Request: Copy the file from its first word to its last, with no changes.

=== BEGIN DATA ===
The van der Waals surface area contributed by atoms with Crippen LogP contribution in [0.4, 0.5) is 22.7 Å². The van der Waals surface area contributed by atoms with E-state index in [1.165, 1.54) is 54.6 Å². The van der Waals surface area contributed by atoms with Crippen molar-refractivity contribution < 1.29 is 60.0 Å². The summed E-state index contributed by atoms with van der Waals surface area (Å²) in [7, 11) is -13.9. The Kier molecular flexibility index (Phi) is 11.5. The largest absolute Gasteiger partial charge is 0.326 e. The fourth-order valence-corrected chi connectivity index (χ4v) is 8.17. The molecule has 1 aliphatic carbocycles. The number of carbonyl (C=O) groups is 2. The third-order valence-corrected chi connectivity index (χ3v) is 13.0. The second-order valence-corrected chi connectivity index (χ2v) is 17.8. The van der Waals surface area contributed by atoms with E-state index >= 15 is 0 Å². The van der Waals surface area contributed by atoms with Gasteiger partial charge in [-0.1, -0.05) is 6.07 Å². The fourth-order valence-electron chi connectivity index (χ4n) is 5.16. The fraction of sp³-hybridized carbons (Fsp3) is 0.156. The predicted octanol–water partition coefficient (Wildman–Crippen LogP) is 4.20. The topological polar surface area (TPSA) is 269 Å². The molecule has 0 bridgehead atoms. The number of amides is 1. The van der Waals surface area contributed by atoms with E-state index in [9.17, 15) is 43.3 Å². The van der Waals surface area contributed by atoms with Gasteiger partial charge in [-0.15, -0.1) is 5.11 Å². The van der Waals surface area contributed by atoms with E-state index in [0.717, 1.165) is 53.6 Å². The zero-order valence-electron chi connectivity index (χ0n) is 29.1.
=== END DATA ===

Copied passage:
The van der Waals surface area contributed by atoms with Crippen LogP contribution in [0.4, 0.5) is 22.7 Å². The van der Waals surface area contributed by atoms with E-state index in [1.165, 1.54) is 54.6 Å². The van der Waals surface area contributed by atoms with Crippen molar-refractivity contribution < 1.29 is 60.0 Å². The summed E-state index contributed by atoms with van der Waals surface area (Å²) in [7, 11) is -13.9. The Kier molecular flexibility index (Phi) is 11.5. The largest absolute Gasteiger partial charge is 0.326 e. The fourth-order valence-corrected chi connectivity index (χ4v) is 8.17. The molecule has 1 aliphatic carbocycles. The number of carbonyl (C=O) groups is 2. The third-order valence-corrected chi connectivity index (χ3v) is 13.0. The second-order valence-corrected chi connectivity index (χ2v) is 17.8. The van der Waals surface area contributed by atoms with E-state index >= 15 is 0 Å². The van der Waals surface area contributed by atoms with Gasteiger partial charge in [-0.1, -0.05) is 6.07 Å². The fourth-order valence-electron chi connectivity index (χ4n) is 5.16. The fraction of sp³-hybridized carbons (Fsp3) is 0.156. The predicted octanol–water partition coefficient (Wildman–Crippen LogP) is 4.20. The topological polar surface area (TPSA) is 269 Å². The molecule has 0 bridgehead atoms. The number of amides is 1. The van der Waals surface area contributed by atoms with E-state index in [9.17, 15) is 43.3 Å². The van der Waals surface area contributed by atoms with Gasteiger partial charge in [-0.15, -0.1) is 5.11 Å². The van der Waals surface area contributed by atoms with E-state index in [0.717, 1.165) is 53.6 Å². The zero-order valence-electron chi connectivity index (χ0n) is 29.1.